Human Mind: Its Fickleness, Transformation and Quietude

A Perspective from Sri Guru Tegh Bahadur's hymns. This article is dedicated to the 400th birth anniversary of the ninth Sikh Guru

Photo: Elisa Riva/ Pixabay
By Dr. Devinder Pal Singh | OPINION |

(Dedicated to the 400th Birth Anniversary of  Sri Guru Tegh Bahadur Ji) 

The human mind is the most unique, powerful, and complex creation of Nature. It gives us the capability to discern things, know ourselves and the world. It helps us to adapt to our circumstances or change these to ensure our survival and wellbeing. The human mind possesses matchless creativity and extensive capacity to create its own reality. Sadly, the remarkable mind has been hijacked to the make-belief circle and the illusive world.

Guru Tegh Bahadur, the ninth Sikh Guru, is credited with 57 Salokas and 59 other compositions (Shabads), written in 15 Raagas  (measures). His hymns are enshrined in Sri Guru Granth Sahib [1-4]. These hymns cover a diverse range of topics [5-8]. A dozen Shabds and over three dozen verses directly address the problems of the human mind and its effect on human destiny [7]. In his compositions, the Guru enunciates on the origin and the description of the animalistic habits of the human mind. He emphasizes that the mind’s fickleness is the primary cause of unhappiness and failure in achieving our prescribed life goals.

The Guru urges that we can restrain and channelize our mental energies. A person can do so by diverting his/her mind from its animalistic tendencies and turning it to its innate longing for spiritual enlightenment. He emphasizes that with the continual longing for the Divine Grace (of Ek Onkaar) and  by cultivating a compassionate and contented attitude, one can achieve the goal of harnessing one’s mind.


In response to the evolutionary challenges of our world, Western thinkers and philosophers are engaged in investigating the external world such as stars, galaxies and the universe. They are looking for ways to maneuver the natural environment to the human advantage or gain control over it.

In stark contrast, Eastern faiths, especially Sikhi, begins with a premise that the human mind is central to understand and manoeuvre the natural world and human evolution. Sikhi points out that outside images are the reflection of the human mind. Gurbani repeatedly emphasized that human life is an opportunity to harness the mind to achieve life goals.

In the current terminology, the mann (mind) is described as the menome. Menome is a complete set of memes. British biologist Richard Dawkins proposed the term “meme” to describe a unit of intellectual or cultural information perceived by human beings and survives long enough to be recognized as such [9-11]. Memes, as the coded units, can pass from menome to menome or from one human mind to another, impacting our thinking process. Mimetic information passes from one person to another, from one society to another, and from one generation to the next. This aspect of the memes makes it the instrument of future human evolution.

To understand the instinctive mind, we need to explore the prenatal human biography. We must look into the ancient period for sequences, from the lives of our animal and human ancestors, with whom we share the genetic connections [9-11]. Christian theology interprets prenatal human history as the principle of original sin. It postulates that humans are born with a sinful mind. The Oriental religions invoke the law of karma to define the development of the animalistic human mind. Modern science views the human mind as the total of animal and human evolution completed to date [9-11]. Whichever way one may interpret the mind, it is for sure that prenatal human biography has affected the human mind. It has occurred throughout the history of the animalistic world. Humans have passed through numerous life forms during the preceding life cycles, ranging from unicellular organisms to primitive humanoids. The Sikh theology supports this evolutionary principle when it says,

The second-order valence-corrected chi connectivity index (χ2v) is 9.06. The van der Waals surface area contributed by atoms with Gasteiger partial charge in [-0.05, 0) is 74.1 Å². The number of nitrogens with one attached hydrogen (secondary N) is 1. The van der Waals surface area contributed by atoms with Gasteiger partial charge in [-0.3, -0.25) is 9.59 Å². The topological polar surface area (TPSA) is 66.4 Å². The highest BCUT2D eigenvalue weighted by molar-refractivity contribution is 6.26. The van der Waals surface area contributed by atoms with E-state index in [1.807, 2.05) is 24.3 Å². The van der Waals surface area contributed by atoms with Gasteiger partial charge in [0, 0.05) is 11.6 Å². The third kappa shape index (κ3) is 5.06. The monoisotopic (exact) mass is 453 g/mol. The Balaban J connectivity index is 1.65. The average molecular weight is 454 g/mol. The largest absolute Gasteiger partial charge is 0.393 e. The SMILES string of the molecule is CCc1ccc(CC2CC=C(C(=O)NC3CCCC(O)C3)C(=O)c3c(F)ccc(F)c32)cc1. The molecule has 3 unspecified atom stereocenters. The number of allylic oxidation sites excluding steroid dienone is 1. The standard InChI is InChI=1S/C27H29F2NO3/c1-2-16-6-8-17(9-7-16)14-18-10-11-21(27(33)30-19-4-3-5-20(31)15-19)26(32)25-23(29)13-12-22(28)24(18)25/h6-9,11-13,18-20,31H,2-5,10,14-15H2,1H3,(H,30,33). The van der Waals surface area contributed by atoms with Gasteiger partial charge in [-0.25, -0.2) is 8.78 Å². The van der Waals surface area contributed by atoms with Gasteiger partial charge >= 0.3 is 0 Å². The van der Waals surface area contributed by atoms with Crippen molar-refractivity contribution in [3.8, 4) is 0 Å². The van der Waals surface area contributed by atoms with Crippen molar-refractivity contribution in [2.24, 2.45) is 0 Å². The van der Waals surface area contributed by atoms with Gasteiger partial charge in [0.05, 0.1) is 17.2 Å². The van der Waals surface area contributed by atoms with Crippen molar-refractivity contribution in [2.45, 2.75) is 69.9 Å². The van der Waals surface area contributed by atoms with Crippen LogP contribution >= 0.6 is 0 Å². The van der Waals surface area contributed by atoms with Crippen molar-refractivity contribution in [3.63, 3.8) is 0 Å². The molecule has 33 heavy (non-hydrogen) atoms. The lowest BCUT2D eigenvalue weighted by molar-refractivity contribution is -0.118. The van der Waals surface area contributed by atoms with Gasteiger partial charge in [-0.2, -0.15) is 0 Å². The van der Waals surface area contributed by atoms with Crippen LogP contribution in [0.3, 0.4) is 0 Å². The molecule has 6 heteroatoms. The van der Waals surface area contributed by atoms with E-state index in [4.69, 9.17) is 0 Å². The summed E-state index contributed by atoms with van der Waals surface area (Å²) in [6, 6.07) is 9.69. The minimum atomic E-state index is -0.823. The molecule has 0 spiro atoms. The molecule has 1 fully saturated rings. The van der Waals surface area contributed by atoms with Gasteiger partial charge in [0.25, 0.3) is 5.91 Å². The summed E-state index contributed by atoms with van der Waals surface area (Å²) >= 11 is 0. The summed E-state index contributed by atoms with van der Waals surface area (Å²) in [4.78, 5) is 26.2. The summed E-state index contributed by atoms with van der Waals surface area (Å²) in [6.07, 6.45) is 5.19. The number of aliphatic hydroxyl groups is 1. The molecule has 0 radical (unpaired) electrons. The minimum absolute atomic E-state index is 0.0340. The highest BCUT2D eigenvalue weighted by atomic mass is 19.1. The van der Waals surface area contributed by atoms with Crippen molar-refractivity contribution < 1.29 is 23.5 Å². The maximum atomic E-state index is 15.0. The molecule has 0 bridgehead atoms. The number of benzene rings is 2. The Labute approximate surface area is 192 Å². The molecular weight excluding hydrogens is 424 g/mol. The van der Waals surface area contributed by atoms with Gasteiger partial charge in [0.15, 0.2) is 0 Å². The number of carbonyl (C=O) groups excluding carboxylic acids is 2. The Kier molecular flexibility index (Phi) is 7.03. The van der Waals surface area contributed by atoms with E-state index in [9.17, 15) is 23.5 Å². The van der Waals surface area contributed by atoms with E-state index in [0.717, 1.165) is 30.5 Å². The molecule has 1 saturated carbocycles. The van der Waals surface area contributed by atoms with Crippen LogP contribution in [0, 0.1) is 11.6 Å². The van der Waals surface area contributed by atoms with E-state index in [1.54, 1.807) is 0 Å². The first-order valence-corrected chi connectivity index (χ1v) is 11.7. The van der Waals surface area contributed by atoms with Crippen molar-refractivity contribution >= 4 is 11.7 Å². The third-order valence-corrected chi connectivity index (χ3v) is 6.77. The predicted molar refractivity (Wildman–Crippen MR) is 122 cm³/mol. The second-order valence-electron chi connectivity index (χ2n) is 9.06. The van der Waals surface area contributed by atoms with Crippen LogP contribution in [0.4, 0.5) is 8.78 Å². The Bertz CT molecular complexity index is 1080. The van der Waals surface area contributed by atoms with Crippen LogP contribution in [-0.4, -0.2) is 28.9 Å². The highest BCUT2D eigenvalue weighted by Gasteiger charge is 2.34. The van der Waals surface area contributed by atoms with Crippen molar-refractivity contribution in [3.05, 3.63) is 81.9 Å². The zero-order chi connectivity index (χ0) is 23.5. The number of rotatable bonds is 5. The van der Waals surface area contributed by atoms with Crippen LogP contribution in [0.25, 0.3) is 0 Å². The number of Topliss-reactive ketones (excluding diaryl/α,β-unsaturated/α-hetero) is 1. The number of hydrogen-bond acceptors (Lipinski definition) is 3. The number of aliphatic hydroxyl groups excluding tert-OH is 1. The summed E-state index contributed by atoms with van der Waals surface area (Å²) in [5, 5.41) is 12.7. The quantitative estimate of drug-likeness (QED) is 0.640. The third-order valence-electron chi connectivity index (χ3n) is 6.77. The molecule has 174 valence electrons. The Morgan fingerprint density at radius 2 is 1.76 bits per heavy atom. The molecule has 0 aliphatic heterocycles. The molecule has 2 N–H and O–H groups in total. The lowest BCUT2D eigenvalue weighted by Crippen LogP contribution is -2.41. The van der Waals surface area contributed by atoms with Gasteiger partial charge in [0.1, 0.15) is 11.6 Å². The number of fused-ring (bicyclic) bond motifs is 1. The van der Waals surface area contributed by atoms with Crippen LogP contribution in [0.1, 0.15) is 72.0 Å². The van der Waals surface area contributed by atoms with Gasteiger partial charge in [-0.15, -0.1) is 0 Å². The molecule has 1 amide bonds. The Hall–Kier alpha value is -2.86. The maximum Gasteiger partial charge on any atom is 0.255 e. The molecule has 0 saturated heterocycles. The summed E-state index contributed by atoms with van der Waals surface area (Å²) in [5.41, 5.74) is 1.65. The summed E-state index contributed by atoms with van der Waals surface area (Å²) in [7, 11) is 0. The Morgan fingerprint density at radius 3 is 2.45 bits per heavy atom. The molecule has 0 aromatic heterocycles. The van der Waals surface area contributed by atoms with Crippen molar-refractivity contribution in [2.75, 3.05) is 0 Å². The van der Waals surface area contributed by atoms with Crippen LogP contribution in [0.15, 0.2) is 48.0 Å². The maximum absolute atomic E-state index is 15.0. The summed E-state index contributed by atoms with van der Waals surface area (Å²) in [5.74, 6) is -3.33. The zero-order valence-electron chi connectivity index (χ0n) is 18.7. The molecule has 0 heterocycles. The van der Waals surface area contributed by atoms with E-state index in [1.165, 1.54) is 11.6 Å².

ਪਸੁ ਪੰਖੀ ਬਿਰਖ ਅਸਥਾਵਰ ਬਹੁ ਬਿਧਿ ਜੋਨਿ ਭ੍ਰਮਿਓ ਅਤਿ ਭਾਰੀ ॥

Pas pankẖī birakẖ asthāvar baho biḏẖ jon bẖarmi▫o aṯ bẖārī.

I wandered a great deal in innumerable incarnations of species, including mountains, trees, birds, and beasts. (M. 5. SGGS, p. 1388)

The existent animalistic tendencies in human beings are described in Gurbani as:

ਕਰਤੂਤਿ ਪਸੂ ਕੀ ਮਾਨਸ ਜਾਤਿ ॥

Karṯūṯ pasū kī mānas jāṯ.

Although human beings belong to the homo-sapien class, yet their traits are those of sub-human animals. (M. 5, SGGS, p. 267)



The prenatal history of the evolutionary experiences reveals that the doctrine of survival was the sole experience practiced for many life cycles. As imprinted on human minds, it guided our primitive human ancestors in selecting the best behavioural strategies for their physical survival in the periods of evolutionary history. They learnt to expend most of their time searching and fighting for food to satiate their hunger. They developed physical skills and mental anger to fight in self-defence when in danger or under attack. They wooed members of the opposite sex for procreation. In other words, their needs were of the sub-human type, and their acquired skills were animalistic at best compared to today’s needs. Gurbani describes this occurrence as:

ਮਤਿ ਬੁਧਿ ਭਵੀ ਨ ਬੁਝਈ ਅੰਤਰਿ ਲੋਭ ਵਿਕਾਰੁ ॥ ਲਖ ਚਉਰਾਸੀਹ ਭਰਮਦੇ ਭ੍ਰਮਿ ਭ੍ਰਮਿ ਹੋਇ ਖੁਆਰੁ ॥

Maṯ buḏẖ bẖavī na bujẖ▫ī anṯar lobẖ vikār. Lakẖ cẖa▫orāsīh bẖaramḏe bẖaram bẖaram ho▫e kẖu▫ār.

People don’t understand that their intellect and understanding are perverted. They are filled with greed and corruption. They wandered as lost and confused through millions of incarnations. They were ruined through these experiences during such wandering. (M. 3, SGGS, p. 27)

These imprints of the sub-human psyche are still present in us. These are the lessons from our sub-human history. But these are of a little advantage in the ever-developing new world. Instead, these imprints impede our spiritual progress. Furthermore, their expression in our present life becomes the cause of many sufferings as the human mind is nothing more than a menome of memes and genes. The meme-centered culture exhibits a substrate of pain and anguish.